SSL/TLS certificate requirements for on-premises resources

This article is one in a series of articles describing the deployment path for OT monitoring with Microsoft Defender for IoT.

Use the content below to learn about the requirements for creating SSL/TLS certificates for use with Microsoft Defender for IoT appliances.

Diagram of a progress bar with Plan and prepare highlighted.

Defender for IoT uses SSL/TLS certificates to secure communication between the following system components:

  • Between users and the OT sensor or on-premises management console UI access
  • Between OT sensors and an on-premises management console, including API communication
  • Between an on-premises management console and a high availability (HA) server, if configured
  • Between OT sensors or on-premises management consoles and partners servers defined in alert forwarding rules

Some organizations also validate their certificates against a Certificate Revocation List (CRL) and the certificate expiration date, and the certificate trust chain. Invalid certificates can't be uploaded to OT sensors or on-premises management consoles, and will block encrypted communication between Defender for IoT components.


You must create a unique certificate for each OT sensor, on-premises management console, and high availability server, where each certificate meets required criteria.

Supported file types

When preparing SSL/TLS certificates for use with Microsoft Defender for IoT, make sure to create the following file types:

File type Description
.crt – certificate container file A .pem, or .der file, with a different extension for support in Windows Explorer.
.key – Private key file A key file is in the same format as a .pem file, with a different extension for support in Windows Explorer.
.pem – certificate container file (optional) Optional. A text file with a Base64-encoding of the certificate text, and a plain-text header and footer to mark the beginning and end of the certificate.

CRT file requirements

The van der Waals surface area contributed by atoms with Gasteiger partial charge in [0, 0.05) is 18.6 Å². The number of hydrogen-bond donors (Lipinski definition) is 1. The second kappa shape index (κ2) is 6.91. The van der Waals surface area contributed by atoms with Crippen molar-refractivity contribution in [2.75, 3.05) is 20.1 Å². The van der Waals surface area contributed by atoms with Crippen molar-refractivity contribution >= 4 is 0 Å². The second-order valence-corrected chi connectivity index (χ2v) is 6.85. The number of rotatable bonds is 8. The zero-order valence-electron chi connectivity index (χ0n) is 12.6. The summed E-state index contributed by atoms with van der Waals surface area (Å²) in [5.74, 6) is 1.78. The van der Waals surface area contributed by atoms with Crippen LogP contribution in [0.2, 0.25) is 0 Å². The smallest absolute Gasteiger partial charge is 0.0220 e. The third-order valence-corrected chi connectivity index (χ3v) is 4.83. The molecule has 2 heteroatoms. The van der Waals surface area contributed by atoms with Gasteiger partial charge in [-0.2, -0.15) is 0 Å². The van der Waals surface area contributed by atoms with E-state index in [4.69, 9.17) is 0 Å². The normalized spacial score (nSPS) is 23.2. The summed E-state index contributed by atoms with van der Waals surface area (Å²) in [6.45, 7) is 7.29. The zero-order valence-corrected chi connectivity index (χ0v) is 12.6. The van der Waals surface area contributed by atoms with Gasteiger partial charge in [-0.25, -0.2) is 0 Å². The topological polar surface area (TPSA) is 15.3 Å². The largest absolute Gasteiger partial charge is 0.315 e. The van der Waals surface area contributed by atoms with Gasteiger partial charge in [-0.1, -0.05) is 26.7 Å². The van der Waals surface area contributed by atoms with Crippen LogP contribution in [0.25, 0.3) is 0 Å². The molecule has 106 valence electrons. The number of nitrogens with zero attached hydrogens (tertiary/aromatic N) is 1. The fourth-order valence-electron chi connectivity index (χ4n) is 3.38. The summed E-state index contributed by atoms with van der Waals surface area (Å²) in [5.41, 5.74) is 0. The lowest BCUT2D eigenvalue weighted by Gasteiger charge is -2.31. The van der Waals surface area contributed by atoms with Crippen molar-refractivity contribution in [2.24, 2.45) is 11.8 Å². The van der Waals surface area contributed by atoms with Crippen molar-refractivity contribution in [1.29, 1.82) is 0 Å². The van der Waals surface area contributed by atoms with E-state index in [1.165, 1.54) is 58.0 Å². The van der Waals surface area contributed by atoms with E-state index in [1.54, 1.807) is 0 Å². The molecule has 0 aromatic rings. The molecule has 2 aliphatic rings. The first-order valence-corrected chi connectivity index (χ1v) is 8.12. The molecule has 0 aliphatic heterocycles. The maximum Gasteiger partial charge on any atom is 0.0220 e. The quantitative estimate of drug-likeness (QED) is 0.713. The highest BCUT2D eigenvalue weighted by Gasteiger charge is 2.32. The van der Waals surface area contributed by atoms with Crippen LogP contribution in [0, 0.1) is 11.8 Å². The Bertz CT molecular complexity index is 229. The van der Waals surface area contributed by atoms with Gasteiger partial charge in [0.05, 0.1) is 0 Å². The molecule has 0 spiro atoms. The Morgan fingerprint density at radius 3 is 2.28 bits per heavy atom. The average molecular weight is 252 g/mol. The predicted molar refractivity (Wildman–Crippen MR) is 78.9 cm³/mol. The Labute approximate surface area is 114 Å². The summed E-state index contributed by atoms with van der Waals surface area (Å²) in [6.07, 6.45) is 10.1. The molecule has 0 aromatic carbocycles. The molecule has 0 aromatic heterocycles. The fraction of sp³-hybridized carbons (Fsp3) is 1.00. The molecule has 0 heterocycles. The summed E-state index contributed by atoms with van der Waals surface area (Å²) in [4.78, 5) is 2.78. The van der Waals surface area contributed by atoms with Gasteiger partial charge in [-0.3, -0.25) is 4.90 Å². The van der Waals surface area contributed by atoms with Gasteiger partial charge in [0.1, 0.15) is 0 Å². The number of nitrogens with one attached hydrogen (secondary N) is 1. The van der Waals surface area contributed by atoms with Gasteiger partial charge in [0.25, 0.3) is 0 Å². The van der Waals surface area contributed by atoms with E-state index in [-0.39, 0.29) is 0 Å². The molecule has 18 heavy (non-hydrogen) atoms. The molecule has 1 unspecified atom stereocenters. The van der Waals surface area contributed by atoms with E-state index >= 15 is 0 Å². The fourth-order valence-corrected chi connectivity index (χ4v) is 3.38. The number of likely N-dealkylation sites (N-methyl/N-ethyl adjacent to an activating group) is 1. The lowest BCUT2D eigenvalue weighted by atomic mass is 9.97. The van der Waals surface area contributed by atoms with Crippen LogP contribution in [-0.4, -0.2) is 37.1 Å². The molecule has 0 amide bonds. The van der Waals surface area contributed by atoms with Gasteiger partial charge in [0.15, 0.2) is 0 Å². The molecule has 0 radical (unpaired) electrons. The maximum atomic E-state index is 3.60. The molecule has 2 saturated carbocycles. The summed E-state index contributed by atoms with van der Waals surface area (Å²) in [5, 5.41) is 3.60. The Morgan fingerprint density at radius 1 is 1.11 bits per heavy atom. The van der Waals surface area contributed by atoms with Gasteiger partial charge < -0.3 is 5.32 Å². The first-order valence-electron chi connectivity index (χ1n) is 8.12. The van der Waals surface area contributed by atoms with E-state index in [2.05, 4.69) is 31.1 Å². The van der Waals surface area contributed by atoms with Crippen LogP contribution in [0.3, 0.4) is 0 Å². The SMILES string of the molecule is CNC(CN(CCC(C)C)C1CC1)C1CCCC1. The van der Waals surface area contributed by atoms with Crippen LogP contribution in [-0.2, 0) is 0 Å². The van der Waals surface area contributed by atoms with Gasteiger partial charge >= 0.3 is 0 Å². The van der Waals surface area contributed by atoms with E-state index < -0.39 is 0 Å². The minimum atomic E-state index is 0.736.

Make sure that your certificates include the following CRT parameter details:

Field Requirement
Signature Algorithm SHA256RSA
Signature Hash Algorithm SHA256
Valid from A valid past date
Valid To A valid future date
Public Key RSA 2048 bits (Minimum) or 4096 bits
CRL Distribution Point URL to a CRL server. If your organization doesn't validate certificates against a CRL server, remove this line from the certificate.
Subject CN (Common Name) domain name of the appliance, such as, or .contosocom
Subject (C)ountry Certificate country code, such as US
Subject (OU) Org Unit The organization's unit name, such as Contoso Labs
Subject (O)rganization The organization's name, such as Contoso Inc.


While certificates with other parameters might work, they aren't supported by Defender for IoT. Additionally, wildcard SSL certificates, which are public key certificates that can beused on multiple subdomains such as, are insecure and aren't supported. Each appliance must use a unique CN.

Key file requirements

Make sure that your certificate key files use either RSA 2048 bits or 4096 bits. Using a key length of 4096 bits slows down the SSL handshake at the start of each connection, and increases the CPU usage during handshakes.

Supported characters for keys and passphrases

The following characters are supported for creating a key or certificate with a passphrase:

  • ASCII characters, including a-z, A-Z, 0-9
  • The following special characters: ! # % ( ) + , - . / : = ? @ [ \ ] ^ _ { } ~

Next steps